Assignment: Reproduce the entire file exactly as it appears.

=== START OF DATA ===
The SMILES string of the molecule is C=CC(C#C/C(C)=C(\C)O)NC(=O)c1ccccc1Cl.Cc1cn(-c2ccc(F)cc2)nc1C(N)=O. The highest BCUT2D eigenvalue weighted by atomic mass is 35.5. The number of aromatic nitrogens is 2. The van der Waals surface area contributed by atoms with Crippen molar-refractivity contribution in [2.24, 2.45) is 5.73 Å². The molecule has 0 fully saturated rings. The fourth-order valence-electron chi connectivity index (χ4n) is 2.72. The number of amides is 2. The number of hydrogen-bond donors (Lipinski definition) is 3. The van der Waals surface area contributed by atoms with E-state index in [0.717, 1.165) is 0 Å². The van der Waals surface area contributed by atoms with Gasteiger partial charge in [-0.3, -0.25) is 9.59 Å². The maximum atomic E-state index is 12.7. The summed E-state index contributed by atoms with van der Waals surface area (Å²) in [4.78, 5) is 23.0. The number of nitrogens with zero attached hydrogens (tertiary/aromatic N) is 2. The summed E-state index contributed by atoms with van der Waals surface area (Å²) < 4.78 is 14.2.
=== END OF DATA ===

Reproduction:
The SMILES string of the molecule is C=CC(C#C/C(C)=C(\C)O)NC(=O)c1ccccc1Cl.Cc1cn(-c2ccc(F)cc2)nc1C(N)=O. The highest BCUT2D eigenvalue weighted by atomic mass is 35.5. The number of aromatic nitrogens is 2. The van der Waals surface area contributed by atoms with Crippen molar-refractivity contribution in [2.24, 2.45) is 5.73 Å². The molecule has 0 fully saturated rings. The fourth-order valence-electron chi connectivity index (χ4n) is 2.72. The number of amides is 2. The number of hydrogen-bond donors (Lipinski definition) is 3. The van der Waals surface area contributed by atoms with E-state index in [0.717, 1.165) is 0 Å². The van der Waals surface area contributed by atoms with Gasteiger partial charge in [-0.3, -0.25) is 9.59 Å². The maximum atomic E-state index is 12.7. The summed E-state index contributed by atoms with van der Waals surface area (Å²) in [4.78, 5) is 23.0. The number of nitrogens with zero attached hydrogens (tertiary/aromatic N) is 2. The summed E-state index contributed by atoms with van der Waals surface area (Å²) < 4.78 is 14.2.